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A History of Bankruptcy Laws

Bankruptcy laws existed as long ago as the Roman Empire. However, the laws that govern bankruptcy in the United States are derived from British statutes that date back to the 16th century.

Originally, bankruptcy was a crime initiated by creditors, which often led to imprisonment.

In pre-Revolutionary times the first 13 American colonies revised the bankruptcy laws with some sympathetic changes. For example, debtors had the option to retain certain assets. However, bankruptcy laws varied from colony to colony to an enormous extent.

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A Federal System is Born

The U.S. Constitution tried to make bankruptcy laws more uniform, and gave Congress the power to create bankruptcy legislation.

By the late 1800s, the United States had standardized laws that focused mostly on the liquidation process, replacing a system where people with severe financial issues could only turn to a disorganized mixture of state insolvency procedures dating back to colonial days.

Over time both federal and state bankruptcy laws evolved into a way to protect debtors rather than punish them.

The most significant change was that individuals could discharge severe debt with a creditor's approval. Furthermore, prison sentences were reserved for only the most grievous cases such as fraud.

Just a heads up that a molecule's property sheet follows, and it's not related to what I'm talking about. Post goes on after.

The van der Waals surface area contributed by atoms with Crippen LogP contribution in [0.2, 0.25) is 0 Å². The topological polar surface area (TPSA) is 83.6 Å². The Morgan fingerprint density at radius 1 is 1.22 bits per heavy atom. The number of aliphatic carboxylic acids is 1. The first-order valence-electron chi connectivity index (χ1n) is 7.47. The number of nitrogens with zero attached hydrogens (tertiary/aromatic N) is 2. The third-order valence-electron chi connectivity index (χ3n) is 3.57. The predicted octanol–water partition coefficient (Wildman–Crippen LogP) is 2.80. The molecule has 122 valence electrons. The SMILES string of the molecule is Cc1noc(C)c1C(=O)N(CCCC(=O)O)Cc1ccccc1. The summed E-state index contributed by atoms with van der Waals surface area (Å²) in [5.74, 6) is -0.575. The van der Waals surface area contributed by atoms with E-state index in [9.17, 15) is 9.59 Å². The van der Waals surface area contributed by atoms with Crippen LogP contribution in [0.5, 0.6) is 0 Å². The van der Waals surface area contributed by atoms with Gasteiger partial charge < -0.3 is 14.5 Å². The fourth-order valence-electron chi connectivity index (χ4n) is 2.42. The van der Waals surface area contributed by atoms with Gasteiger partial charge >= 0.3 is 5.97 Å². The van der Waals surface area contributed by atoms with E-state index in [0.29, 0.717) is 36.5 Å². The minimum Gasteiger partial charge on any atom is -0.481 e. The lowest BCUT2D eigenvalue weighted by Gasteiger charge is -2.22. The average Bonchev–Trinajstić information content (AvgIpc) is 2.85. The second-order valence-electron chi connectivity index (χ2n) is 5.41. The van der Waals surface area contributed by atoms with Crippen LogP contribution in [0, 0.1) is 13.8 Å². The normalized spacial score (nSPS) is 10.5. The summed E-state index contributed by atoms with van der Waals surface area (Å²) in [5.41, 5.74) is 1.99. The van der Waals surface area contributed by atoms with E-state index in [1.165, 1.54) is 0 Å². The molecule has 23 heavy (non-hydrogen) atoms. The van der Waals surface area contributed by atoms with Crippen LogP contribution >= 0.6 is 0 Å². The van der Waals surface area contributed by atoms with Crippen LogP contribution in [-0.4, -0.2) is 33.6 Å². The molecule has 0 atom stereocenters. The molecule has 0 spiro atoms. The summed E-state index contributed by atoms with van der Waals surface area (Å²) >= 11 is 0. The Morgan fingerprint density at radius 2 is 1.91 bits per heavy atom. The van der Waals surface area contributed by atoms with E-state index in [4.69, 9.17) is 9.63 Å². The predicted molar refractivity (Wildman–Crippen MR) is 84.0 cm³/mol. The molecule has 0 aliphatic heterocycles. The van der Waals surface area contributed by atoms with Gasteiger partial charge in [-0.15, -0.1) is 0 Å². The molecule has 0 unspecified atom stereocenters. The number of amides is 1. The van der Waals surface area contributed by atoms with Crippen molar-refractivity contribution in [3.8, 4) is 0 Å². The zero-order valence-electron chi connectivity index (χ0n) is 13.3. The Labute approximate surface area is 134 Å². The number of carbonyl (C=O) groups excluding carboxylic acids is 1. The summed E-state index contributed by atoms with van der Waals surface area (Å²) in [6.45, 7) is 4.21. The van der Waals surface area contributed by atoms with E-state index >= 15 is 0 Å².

The Bankruptcy Act of 1898

In 1898 Congress passed a bankruptcy act that lasted for 80 years. This law acknowledged what was called the "credit economy" of the Industrial Age and allowed for a much broader discharge of debts.

The 1898 Act also made a number of key additions to bankruptcy laws. Most importantly, the act introduced having an officer of the district courts involved in the proceedings. This would become the predecessor of today's bankruptcy trustee. The 1898 Act also expanded the law to permit businesses in financial crisis to take advantage of the bankruptcy process.

In 1938, this act was modified further to give publicly and privately held businesses the ability to reorganize themselves instead of liquidating their assets. Additionally, the officer of the court was given more power to guide individuals and businesses in financial distress.

Modern Bankruptcy Laws

In 1978 the set of laws went through another significant revision, making it the backbone of today’s bankruptcy rules. The 1978 Act defined the bankruptcy chapters more clearly, increased jurisdiction to bankruptcy judges and legitimized bankruptcy filing more than ever before.

Amendments and revisions to bankruptcy laws have been made over the years since the Bankruptcy Reform Act of 1978. But this act revolutionized the Bankruptcy Code, allowing it to be more of a financial reorganization tool for debtors and businesses alike.

The Bankruptcy Abuse Prevention and Consumer Protection Act of 2005, currently the latest revision to the bankruptcy code, is based on the 1978 laws, but introduced a means test for filing Chapter 7 as well as credit counseling and debtor education courses for all filers.

The history of bankruptcy laws shows an evolution to helping individuals and families get a fresh financial start.

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